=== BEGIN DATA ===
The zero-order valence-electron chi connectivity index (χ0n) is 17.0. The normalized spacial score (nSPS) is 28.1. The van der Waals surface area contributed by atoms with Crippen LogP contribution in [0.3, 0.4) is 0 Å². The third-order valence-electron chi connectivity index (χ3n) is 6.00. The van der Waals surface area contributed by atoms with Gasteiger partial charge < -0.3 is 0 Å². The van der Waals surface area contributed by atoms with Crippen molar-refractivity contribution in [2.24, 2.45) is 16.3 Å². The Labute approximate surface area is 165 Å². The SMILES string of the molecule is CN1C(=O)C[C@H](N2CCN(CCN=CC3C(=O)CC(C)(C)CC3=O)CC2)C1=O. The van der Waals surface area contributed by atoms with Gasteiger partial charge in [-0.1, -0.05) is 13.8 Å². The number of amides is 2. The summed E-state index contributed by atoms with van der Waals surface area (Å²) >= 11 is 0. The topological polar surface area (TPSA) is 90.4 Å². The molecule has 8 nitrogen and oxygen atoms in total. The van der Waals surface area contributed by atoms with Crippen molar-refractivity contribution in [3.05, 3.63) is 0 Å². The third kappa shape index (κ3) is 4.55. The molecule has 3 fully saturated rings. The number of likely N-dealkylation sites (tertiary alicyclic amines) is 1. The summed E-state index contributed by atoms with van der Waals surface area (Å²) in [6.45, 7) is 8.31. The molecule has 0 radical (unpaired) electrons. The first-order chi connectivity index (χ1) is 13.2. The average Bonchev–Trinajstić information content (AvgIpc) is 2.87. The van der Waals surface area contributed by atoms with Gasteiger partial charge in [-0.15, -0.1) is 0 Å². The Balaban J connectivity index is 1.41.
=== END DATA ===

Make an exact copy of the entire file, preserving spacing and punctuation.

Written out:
The zero-order valence-electron chi connectivity index (χ0n) is 17.0. The normalized spacial score (nSPS) is 28.1. The van der Waals surface area contributed by atoms with Crippen LogP contribution in [0.3, 0.4) is 0 Å². The third-order valence-electron chi connectivity index (χ3n) is 6.00. The van der Waals surface area contributed by atoms with Gasteiger partial charge < -0.3 is 0 Å². The van der Waals surface area contributed by atoms with Crippen molar-refractivity contribution in [2.24, 2.45) is 16.3 Å². The Labute approximate surface area is 165 Å². The SMILES string of the molecule is CN1C(=O)C[C@H](N2CCN(CCN=CC3C(=O)CC(C)(C)CC3=O)CC2)C1=O. The van der Waals surface area contributed by atoms with Gasteiger partial charge in [-0.1, -0.05) is 13.8 Å². The number of amides is 2. The summed E-state index contributed by atoms with van der Waals surface area (Å²) >= 11 is 0. The topological polar surface area (TPSA) is 90.4 Å². The molecule has 8 nitrogen and oxygen atoms in total. The van der Waals surface area contributed by atoms with Crippen molar-refractivity contribution in [3.05, 3.63) is 0 Å². The third kappa shape index (κ3) is 4.55. The molecule has 3 fully saturated rings. The number of likely N-dealkylation sites (tertiary alicyclic amines) is 1. The summed E-state index contributed by atoms with van der Waals surface area (Å²) in [6.45, 7) is 8.31. The molecule has 0 radical (unpaired) electrons. The first-order chi connectivity index (χ1) is 13.2. The average Bonchev–Trinajstić information content (AvgIpc) is 2.87. The van der Waals surface area contributed by atoms with Gasteiger partial charge in [-0.15, -0.1) is 0 Å². The Balaban J connectivity index is 1.41.